1) Fur, Fortune, and Empire: The Epic History of the Fur Trade in America – Eric Jay Dolin
W. W. Norton & Company | 2011 | EPUB
As Henry Hudson sailed up the broad river that would one day bear his name, he grew concerned that his Dutch patrons would be disappointed in his failure to find the fabled route to the Orient. What became immediately apparent, however, from the Indians clad in deer skins and “good furs” was that Hudson had discovered something just as tantalizing.
The news of Hudson’s 1609 voyage to America ignited a fierce competition to lay claim to this uncharted continent, teeming with untapped natural resources. The result was the creation of an American fur trade, which fostered economic rivalries and fueled wars among the European powers, and later between the United States and Great Britain, as North America became a battleground for colonization and imperial aspirations.
In Fur, Fortune, and Empire, best-selling author Eric Jay Dolin chronicles the rise and fall of the fur trade of old, when the rallying cry was “get the furs while they last.” Beavers, sea otters, and buffalos were slaughtered, used for their precious pelts that were tailored into extravagant hats, coats, and sleigh blankets. To read Fur, Fortune, and Empire then is to understand how North America was explored, exploited, and settled, while its native Indians were alternately enriched and exploited by the trade. As Dolin demonstrates, fur, both an economic elixir and an agent of destruction, became inextricably linked to many key events in American history, including the French and Indian War, the American Revolution, and the War of 1812, as well as to the relentless pull of Manifest Destiny and the opening of the West.
This work provides an international cast beyond the scope of any Hollywood epic, including Thomas Morton, the rabble-rouser who infuriated the Pilgrims by trading guns with the Indians; British explorer Captain James Cook, whose discovery in the Pacific Northwest helped launch America’s China trade; Thomas Jefferson who dreamed of expanding the fur trade beyond the Mississippi; America’s first multimillionaire John Jacob Astor, who built a fortune on a foundation of fur; and intrepid mountain men such as Kit Carson and Jedediah Smith, who sliced their way through an awe inspiring and unforgiving landscape, leaving behind a mythic legacy still resonates today.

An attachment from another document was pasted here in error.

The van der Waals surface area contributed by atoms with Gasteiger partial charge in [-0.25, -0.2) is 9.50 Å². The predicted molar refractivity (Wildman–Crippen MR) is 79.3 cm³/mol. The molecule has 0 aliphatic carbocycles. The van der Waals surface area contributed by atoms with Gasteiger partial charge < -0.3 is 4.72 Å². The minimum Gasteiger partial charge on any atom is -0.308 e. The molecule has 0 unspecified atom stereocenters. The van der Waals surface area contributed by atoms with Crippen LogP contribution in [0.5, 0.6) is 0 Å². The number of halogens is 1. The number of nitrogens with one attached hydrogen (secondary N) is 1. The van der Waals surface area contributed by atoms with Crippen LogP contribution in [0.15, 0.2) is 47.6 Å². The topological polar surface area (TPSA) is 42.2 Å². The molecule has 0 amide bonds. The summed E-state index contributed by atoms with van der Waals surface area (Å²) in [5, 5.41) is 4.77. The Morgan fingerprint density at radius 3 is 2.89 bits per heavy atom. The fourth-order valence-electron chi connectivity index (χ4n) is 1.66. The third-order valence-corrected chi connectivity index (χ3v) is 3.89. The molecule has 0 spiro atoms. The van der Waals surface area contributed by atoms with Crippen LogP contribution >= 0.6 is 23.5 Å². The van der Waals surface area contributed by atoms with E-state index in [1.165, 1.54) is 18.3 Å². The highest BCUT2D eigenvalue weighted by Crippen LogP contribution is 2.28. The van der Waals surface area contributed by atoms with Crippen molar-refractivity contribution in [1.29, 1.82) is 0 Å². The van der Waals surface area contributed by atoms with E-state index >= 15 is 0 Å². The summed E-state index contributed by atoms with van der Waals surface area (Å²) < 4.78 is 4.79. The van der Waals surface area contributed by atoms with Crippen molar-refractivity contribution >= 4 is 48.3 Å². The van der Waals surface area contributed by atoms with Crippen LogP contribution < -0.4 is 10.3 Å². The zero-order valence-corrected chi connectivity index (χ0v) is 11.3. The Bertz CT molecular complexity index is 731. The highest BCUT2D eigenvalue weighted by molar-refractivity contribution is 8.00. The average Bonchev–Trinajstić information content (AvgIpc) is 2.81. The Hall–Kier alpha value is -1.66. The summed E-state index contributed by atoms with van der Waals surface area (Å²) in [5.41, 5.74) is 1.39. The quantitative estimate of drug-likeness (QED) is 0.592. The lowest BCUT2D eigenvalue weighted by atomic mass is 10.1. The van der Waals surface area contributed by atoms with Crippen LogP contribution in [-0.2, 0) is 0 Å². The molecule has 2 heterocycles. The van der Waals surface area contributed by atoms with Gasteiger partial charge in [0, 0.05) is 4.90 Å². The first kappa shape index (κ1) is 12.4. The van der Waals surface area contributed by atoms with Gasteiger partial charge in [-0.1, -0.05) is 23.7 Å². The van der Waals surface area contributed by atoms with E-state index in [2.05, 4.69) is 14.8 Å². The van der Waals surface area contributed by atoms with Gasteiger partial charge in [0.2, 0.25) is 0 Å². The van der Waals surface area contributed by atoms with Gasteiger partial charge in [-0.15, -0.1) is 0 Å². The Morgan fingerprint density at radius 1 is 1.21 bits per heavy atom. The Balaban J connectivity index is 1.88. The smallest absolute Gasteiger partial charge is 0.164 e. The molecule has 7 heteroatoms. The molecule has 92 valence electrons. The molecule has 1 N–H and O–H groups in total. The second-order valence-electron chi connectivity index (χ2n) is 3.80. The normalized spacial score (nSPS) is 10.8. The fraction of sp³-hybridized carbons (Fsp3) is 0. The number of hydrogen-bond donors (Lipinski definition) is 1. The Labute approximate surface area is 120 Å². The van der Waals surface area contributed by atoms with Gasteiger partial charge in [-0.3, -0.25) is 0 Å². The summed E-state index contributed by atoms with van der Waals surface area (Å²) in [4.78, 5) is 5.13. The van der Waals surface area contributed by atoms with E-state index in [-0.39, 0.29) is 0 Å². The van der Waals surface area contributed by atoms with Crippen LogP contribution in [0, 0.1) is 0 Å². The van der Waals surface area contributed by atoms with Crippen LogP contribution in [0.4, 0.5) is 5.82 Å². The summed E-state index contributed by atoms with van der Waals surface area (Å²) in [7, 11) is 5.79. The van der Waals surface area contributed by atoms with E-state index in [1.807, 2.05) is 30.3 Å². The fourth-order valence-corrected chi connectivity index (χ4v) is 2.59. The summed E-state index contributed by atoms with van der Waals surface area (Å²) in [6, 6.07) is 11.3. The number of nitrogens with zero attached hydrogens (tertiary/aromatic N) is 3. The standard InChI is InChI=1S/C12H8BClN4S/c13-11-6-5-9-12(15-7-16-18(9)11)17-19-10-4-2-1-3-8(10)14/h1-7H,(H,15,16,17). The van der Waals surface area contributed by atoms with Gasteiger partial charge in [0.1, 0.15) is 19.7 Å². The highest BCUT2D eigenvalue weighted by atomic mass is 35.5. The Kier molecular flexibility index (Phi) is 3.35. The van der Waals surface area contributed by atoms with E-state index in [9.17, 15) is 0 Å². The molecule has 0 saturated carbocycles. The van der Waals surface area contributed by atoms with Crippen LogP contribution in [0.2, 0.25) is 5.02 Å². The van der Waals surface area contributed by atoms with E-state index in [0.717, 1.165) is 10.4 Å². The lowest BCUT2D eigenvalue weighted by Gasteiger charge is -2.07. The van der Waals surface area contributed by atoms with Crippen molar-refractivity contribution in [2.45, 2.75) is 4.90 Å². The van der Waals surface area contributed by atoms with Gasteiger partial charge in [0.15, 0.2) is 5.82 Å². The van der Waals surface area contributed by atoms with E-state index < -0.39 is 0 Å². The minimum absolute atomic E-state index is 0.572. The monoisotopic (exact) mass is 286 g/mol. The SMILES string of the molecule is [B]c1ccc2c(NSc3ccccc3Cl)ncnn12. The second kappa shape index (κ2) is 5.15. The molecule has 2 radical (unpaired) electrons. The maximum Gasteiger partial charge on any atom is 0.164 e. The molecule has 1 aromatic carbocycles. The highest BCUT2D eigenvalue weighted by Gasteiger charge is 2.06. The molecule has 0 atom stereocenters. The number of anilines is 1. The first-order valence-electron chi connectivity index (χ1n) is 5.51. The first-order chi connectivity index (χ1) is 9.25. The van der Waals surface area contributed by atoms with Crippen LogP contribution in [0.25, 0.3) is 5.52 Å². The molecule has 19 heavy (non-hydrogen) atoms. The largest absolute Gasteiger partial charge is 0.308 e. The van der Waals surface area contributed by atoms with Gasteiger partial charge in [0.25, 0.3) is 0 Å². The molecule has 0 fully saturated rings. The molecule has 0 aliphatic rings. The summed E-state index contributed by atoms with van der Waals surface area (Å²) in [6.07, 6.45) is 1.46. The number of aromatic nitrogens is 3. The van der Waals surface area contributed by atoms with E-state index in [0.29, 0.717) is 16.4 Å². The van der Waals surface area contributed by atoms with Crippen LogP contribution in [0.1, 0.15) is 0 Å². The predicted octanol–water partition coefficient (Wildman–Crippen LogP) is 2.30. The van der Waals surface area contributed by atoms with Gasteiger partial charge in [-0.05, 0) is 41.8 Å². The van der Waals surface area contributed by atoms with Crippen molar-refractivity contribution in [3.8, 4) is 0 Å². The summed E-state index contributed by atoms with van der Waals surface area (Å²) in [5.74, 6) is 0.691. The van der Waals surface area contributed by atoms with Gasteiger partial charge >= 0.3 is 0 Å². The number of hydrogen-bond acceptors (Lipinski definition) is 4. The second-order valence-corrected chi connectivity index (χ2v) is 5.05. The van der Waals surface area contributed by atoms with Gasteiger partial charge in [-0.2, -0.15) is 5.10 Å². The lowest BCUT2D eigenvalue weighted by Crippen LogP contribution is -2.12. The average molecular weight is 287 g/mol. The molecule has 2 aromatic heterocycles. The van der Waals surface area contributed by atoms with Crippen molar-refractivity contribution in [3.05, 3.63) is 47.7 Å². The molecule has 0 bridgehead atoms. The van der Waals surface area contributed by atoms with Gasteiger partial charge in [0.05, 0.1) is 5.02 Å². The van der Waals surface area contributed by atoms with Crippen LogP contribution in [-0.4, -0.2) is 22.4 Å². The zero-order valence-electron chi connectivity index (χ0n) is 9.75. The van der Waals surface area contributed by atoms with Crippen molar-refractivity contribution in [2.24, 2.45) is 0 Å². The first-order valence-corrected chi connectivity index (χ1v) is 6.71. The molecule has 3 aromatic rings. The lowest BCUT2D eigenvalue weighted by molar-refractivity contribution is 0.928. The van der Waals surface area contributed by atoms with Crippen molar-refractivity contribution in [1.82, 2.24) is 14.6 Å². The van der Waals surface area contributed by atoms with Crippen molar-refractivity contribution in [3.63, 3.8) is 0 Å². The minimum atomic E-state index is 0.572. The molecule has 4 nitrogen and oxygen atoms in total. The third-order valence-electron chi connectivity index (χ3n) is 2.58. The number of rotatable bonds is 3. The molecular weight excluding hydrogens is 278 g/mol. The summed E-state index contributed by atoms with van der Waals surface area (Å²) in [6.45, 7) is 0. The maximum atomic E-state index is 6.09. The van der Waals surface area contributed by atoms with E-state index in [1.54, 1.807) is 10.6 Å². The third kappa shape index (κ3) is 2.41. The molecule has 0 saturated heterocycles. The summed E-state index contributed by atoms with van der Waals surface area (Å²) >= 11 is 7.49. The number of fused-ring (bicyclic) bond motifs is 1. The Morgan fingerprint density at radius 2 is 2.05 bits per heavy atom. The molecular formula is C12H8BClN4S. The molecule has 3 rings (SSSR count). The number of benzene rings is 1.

Concluding with the virtual extinction of the buffalo in the late 1800s, Fur, Fortune, and Empire is an epic history that brings to vivid life three hundred years of the American experience, conclusively demonstrating that the fur trade played a seminal role in creating the nation we are today. 125 black-and-white illustrations
2) Commerce by a Frozen Sea: Native Americans and the European Fur Trade – Ann M. Carlos, Frank D. Lewis
University of Pennsylvania Press | 2010 | EPUB, PDF
Commerce by a Frozen Sea is a cross-cultural study of a century of contact between North American native peoples and Europeans. During the eighteenth century, the natives of the Hudson Bay lowlands and their European trading partners were brought together by an increasingly popular trade in furs, destined for the hat and fur markets of Europe. Native Americans were the sole trappers of furs, which they traded to English and French merchants. The trade gave Native Americans access to new European technologies that were integrated into Indian lifeways. What emerges from this detailed exploration is a story of two equal partners involved in a mutually beneficial trade.
Drawing on more than seventy years of trade records from the archives of the Hudson’s Bay Company, economic historians Ann M. Carlos and Frank D. Lewis critique and confront many of the myths commonly held about the nature and impact of commercial trade. Extensively documented are the ways in which natives transformed the trading environment and determined the range of goods offered to them. Natives were effective bargainers who demanded practical items such as firearms, kettles, and blankets as well as luxuries like cloth, jewelry, and tobacco—goods similar to those purchased by Europeans. Surprisingly little alcohol was traded. Indeed, Commerce by a Frozen Sea shows that natives were industrious people who achieved a standard of living above that of most workers in Europe. Although they later fell behind, the eighteenth century was, for Native Americans, a golden age.